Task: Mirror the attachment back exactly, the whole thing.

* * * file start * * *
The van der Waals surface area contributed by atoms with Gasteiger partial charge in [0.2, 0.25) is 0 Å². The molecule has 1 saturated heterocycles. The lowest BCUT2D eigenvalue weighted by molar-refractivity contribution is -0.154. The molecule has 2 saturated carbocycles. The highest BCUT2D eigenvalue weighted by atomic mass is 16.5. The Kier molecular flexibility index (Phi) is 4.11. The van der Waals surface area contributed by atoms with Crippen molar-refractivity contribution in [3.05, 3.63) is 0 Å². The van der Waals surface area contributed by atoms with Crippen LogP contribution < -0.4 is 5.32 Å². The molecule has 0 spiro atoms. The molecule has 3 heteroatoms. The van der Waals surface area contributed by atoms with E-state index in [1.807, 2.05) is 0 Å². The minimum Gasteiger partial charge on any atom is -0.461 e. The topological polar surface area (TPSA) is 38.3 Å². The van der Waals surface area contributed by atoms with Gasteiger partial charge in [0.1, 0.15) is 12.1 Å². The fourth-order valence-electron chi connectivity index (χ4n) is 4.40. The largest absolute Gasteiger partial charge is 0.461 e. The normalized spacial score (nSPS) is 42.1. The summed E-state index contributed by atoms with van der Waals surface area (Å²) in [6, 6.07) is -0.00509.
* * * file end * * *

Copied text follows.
The van der Waals surface area contributed by atoms with Gasteiger partial charge in [0.2, 0.25) is 0 Å². The molecule has 1 saturated heterocycles. The lowest BCUT2D eigenvalue weighted by molar-refractivity contribution is -0.154. The molecule has 2 saturated carbocycles. The highest BCUT2D eigenvalue weighted by atomic mass is 16.5. The Kier molecular flexibility index (Phi) is 4.11. The van der Waals surface area contributed by atoms with Crippen molar-refractivity contribution in [3.05, 3.63) is 0 Å². The van der Waals surface area contributed by atoms with Crippen LogP contribution < -0.4 is 5.32 Å². The molecule has 0 spiro atoms. The molecule has 3 heteroatoms. The van der Waals surface area contributed by atoms with E-state index in [1.807, 2.05) is 0 Å². The minimum Gasteiger partial charge on any atom is -0.461 e. The topological polar surface area (TPSA) is 38.3 Å². The van der Waals surface area contributed by atoms with Gasteiger partial charge in [0.1, 0.15) is 12.1 Å². The fourth-order valence-electron chi connectivity index (χ4n) is 4.40. The largest absolute Gasteiger partial charge is 0.461 e. The normalized spacial score (nSPS) is 42.1. The summed E-state index contributed by atoms with van der Waals surface area (Å²) in [6, 6.07) is -0.00509.